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Further reading on literacy-oriented approach to research writing

Further explanations on "Read for Writing" approach and introduction to rhetorical consciousness-raising

Reading for writing

The concept of this literacy-oriented approach can be traced back to the rhetorical consciousness-raising practice (Sengupta, 1999), which promotes awareness of language use in reading text.

I believe now you have some basic understanding of what research is and what research writing is like. Before I’ll see you again next class, I will like to introduce you to a strategy I have developed over the year. I call it “reading for writing,” okay? Here, I do believe that before we can effectively construct a research article, we first have to deconstruct, analyze, decompose, analyze, and identify some features and critical elements in the writing so that, eventually, we can apply this idea and knowledge in our actual writing. So, exactly what is “reading for writing?” I will say, reading is the foundation of our writing ability and skills. In reading, we can develop our knowledge of vocabulary, the common use, the phrases, and also the convention in that field. So, I call it, it’s more data-driven because, from your reading, you can collect vocabulary, improve your grammar skills, and also learn the words from those well-established and published writers. So, here, I do believe that in order to improve your research writing skill, we read more research articles that can definitely improve your knowledge and ability alike. So, here, when we are deconstructing a research article, pay attention to the organization of the content, and how the information is being organized in a certain way, in a logical way, from general to specific. Next time, when you are reading a research article, don’t just focus on the content or don’t just jump right to the results section. Instead, probably slow down and pay more attention, okay? Raise your awareness of linguistic features. So, other than an organization, please also pay special attention to the structure. If you are very familiar with the structure commonly used in your field, in the research article, you can definitely increase your genre knowledge. Also, linguistic aspects. The language used, alright? So, if you are more familiar with those commonly used phrases and vocabulary in your field, you can soon apply that knowledge in your future writing. So, I will consider it as reused. This is different from plagiarism. Don’t worry. We will be talking about how we can appropriately borrow language that can be reused in your writing.

How to Read for Writing in this course?

  • Select a research article in your field. First, I will like to ask you to select a research article in your field, namely physics, chemicals, engineering, biomedical research, you name it. I want [you] to choose a research article that you are familiar with, and that you will be reading for your research. But please be noted that do not choose a review paper because review papers usually follow a very different structure and they will organize information in a different way. In this course, we focus on research articles, which are usually empirical studies. More like a research report. In the document, remember to describe the research process, and why you are doing it. So, once you have selected a research article in your field, I will like you to keep that article handy throughout the rest of the course because whenever we introduce a new concept, I will like you to see if you can identify that pattern, or use that knowledge right into your reading process.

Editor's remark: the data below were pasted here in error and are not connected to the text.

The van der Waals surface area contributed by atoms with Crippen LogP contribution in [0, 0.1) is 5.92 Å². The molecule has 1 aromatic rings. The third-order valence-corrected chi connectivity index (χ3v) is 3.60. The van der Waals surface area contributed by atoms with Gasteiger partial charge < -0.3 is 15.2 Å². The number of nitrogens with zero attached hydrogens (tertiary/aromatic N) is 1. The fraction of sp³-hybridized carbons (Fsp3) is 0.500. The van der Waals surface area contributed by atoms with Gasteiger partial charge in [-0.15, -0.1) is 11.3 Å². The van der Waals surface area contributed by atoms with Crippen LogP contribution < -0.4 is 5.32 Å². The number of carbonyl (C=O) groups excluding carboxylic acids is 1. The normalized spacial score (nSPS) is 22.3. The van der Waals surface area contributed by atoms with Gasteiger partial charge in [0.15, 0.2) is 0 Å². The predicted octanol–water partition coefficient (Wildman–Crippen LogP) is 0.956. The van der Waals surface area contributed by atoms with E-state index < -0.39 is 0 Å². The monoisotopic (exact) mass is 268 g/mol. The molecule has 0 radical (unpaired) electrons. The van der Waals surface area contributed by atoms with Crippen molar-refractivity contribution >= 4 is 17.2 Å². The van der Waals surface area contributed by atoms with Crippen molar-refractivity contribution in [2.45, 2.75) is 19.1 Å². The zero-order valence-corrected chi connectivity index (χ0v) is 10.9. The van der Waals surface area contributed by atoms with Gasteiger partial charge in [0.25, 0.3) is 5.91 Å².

• Reflect on the selected paper constantly. If you have that selected article ready, make sure you constantly reflect on the selected paper in various different aspects. You can try to identify the language feature and the structure of the whole paper in general. And you can also compare and contrast to see disciplinary differences because in this course, I know, my dear students, you are coming from different fields and different departments, different programs. So, the structure of your selected article may look different from each other. And I’ll be talking about those general principles and the typical structure. So, you can try to reflect on those universal features and see if your paper looks the same or actually looks different from those principles.
  • Mark on the selected paper And your selected paper, I will suggest you print it all out. Print it out as a print copy. Or, if you are more used to reading on the screen, or on your iPad, that’s fine, too. I hope you can find a way to mark that selected paper to highlight some language use so that in the future, you can use that as a reference. You can mark on the verb, a very commonly used verb, a single verb, and/or some word choices on adjectives, and also see if there’s a tendency for active or passive voice, and also the tense so that once you can identify those and also highlight those phrases and vocabulary, you can actually borrow them and use them in your writing. So, this is how we can read for research writing. I hope you will have your selected research article ready next time. Like that, okay? I’ll see you next time.

References: “Rhetorical consciousness raising”

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Deconstructing Research Articles: How to Read and Write a Research Paper

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